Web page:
If you are stressed, the baby will be stressed.

Interaction is a dynamic interchange of energy. Interaction automatically increases and enhances our safe place.

“Give the safe place for growth, the vast possibilities of the huge womb world, and the great energies of the mother’s body to call on, that tiny organism grows at an astonishing rate.”

“This interaction is the growth of intelligence and body and is the pattern our entire life should follow.”

“Research shows that the mother is the infant-child’s basis for exploration of the world itself.”

“The mother is the infant’s world…she is the infant’s power, possibility, and safe place.”

In those first eight to ten months of life, the baby has to, above all, structure a knowledge of the mother.

“Only when the infant knows that the mother matrix will not abandon him/her can that infant move into childhood with confidence and power.”

“Development then moves toward structuring a knowledge of personal power in interacting with that world matrix.”

“The biological plan is wrecked when the intent of nature is met, not with appropriate content, but with the intentions of an anxiety-driven parent and culture.”

“Anxiety results when the child is forced in mismatched relating of intent and content. Interchange with the matrix and growth of personal power then break down, but the sequential unfolding of maturation goes right ahead.”

“We must first recognize that such a plan exists…We knew about this plan when we were around six years old and a great excitement, longing, and joyful anticipation filled us. Something else happened, of course; and even as it happened, we know intuitively that it was all wrong. This primary knowing got covered up by anxiety conditioning, which was so deep and pervasive, so ingrained and so continually reinforced and amplified on every hadn that the deep knowing has been lost to us.”

“We must rekindle our knowing of a personal power that can flow with the power of all things and never be exhausted.”
Chapter 3 – Intelligence and Interaction

“Interaction is a two-way exchange of energy, with an amplification of the energy of each of the two forces.”

“Reaction is a one-way movement.”

“We always tire when energy flows out in this way. In true interaction, however, we never tire.”

“Through interaction, intelligence grows in its ability to interact. We are designed to grow and be strengthened by every event, no matter how mundane or awesome. The flow of nature and seasons, people, extreme contrasts, apparent catastrophes, pleasantries — all are experiences of interaction to be enjoyed and opportunities for learning, leading to greater ability to interact.”

“Any bodily involvement by the early child brings about a patterning in his/her brain system concerning that movement and all the sensory information related to it.”

“If repeated sufficiently…puppetlike movements…will lead to that infant’s ability to initiate and complete these movements months ahead of an infant who is not so stimulated.”

“Intelligence can only grow by moving from that which is known into that which is not yet known, from the predictable into the unpredictable.”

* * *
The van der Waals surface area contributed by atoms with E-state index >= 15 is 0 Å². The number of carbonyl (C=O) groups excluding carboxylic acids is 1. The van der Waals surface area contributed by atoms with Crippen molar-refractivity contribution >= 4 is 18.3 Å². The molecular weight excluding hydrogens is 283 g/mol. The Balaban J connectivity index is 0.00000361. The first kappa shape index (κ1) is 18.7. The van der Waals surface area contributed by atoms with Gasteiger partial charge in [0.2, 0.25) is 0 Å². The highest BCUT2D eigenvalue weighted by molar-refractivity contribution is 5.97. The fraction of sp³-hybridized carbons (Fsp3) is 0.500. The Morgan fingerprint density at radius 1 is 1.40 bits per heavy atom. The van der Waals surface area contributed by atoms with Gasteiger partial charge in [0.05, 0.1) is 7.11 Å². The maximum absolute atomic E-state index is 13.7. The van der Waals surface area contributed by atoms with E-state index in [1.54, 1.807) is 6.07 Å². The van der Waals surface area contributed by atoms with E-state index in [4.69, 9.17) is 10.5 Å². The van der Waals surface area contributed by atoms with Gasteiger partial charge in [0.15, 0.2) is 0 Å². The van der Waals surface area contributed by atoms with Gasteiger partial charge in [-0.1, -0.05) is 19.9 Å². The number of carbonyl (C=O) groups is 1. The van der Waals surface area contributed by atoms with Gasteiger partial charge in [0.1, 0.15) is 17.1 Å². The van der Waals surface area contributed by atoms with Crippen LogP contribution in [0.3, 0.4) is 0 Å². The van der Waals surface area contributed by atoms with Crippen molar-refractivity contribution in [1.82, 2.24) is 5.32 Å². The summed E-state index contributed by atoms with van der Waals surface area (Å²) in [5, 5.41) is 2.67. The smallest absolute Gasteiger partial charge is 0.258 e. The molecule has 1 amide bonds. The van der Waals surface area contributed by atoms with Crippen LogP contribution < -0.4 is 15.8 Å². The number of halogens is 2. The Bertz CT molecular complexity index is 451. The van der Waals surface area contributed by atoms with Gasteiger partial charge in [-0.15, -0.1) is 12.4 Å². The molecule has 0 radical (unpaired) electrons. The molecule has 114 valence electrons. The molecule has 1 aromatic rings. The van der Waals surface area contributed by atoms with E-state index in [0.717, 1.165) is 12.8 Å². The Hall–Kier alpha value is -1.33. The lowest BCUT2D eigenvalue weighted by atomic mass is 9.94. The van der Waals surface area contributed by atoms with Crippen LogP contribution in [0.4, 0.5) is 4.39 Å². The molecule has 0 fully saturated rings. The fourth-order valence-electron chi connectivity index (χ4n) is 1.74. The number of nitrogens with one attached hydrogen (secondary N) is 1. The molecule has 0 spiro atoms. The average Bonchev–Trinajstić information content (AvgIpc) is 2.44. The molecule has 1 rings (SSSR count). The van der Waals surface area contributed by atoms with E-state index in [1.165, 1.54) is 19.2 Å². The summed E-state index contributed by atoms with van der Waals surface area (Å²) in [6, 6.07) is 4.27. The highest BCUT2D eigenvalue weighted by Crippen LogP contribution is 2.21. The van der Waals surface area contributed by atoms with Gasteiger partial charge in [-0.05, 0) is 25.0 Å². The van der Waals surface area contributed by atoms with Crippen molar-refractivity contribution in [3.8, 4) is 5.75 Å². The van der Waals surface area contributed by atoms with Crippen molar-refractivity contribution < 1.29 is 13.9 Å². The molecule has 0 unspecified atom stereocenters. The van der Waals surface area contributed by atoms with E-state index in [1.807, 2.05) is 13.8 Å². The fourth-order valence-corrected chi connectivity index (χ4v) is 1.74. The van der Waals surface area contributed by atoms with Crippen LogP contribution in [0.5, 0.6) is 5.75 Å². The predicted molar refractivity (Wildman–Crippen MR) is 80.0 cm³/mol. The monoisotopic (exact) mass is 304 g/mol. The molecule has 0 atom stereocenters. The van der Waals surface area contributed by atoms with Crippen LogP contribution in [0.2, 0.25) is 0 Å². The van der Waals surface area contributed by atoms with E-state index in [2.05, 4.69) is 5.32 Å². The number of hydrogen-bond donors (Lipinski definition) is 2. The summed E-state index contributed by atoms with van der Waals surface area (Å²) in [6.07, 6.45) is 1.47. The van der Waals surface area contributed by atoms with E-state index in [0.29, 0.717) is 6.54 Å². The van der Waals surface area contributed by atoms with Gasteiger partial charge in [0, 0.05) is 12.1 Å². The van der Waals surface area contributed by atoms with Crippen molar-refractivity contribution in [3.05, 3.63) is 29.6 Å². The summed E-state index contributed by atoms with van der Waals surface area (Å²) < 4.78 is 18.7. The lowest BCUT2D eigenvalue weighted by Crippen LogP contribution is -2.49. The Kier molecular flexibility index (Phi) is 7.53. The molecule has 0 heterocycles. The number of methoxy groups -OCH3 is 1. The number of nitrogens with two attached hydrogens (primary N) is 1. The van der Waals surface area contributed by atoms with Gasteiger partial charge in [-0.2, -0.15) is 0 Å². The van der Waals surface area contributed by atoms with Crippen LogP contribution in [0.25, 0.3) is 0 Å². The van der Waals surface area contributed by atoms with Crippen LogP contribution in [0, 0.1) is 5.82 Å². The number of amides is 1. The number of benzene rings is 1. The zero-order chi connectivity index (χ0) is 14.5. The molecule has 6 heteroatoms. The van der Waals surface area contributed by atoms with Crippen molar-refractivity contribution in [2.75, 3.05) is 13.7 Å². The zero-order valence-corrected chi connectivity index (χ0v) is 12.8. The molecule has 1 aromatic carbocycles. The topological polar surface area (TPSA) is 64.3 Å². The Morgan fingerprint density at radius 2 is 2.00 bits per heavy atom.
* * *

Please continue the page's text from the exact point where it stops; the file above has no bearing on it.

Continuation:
“When people express reaction-aggression, they are expressing not just a crippled intelligence, but what they have actually learned.”

“Growth of the infant-child’s ability to interact means increased rhythmic patterning in the brain and corresponding muscular responses. This growth can be slowed almost to a standstill by subjecting the growing child to demands inappropriate to his/her stage of development, that is, by trying to to force the child to learn or deal with information or experience suitable to a later stage of development or by keeping them locked into an earlier stage. Then the child learns that learning itself is difficult and frustrating or non-rewarding.”

“…adult idea systems and opinions, is designed for the later years for development. Forcing the early child to deal prematurely with adult abstract thought can cripple the child’s ability to think abstractly later on.”

“Direct physical contact with the world – taste, touch, even smell – are often either discouraged or actually forbidden in the parent’s anxiety over the hazards of germs and imagined threats. Without a full-dimensional world view structured in the formative years…no knowledge of physical survival can develop.”
Chapter 4 – stress and learning

“When we know the probable outcome of an event taking place around us, our body systems can remain fairly passive and relaxed.”

“We spend large part of our adult lives establishing routines that allow us to function with a minimum of sensory sampling.”

“The unknown-unpredictable imposes sensory data that do not fit the brain’s established editorial policies well enough to be handled automatically by various subordinates.”

“To enter into an unpredictable situation and accept it openly is to flow with its energy, be augmented in your own energy, and relax its tensions and stresses accordingly.”

“The periods of prenatal life, delivery, birth, and infancy are all genetically designed to provide exactly the kinds of experience needed for the brain to structure its place of power.”

“The mother is the infant’s first matrix and the source of his/her possibility.”

“If this matrix does not become fully structured, if such a security and strength are not given from birth, intelligence will have no ground on which to grow.”

“Without that safe place to stand, no energy can be utilized to explore possibility…”

“We then spend our lives trying to avoid this threat. (the unknown)”

“The person denied the first matrix remains grounded in that earliest stage, trying to establish some arbitrary and artificial safe place of his/her own making. It is a compensation that never works.”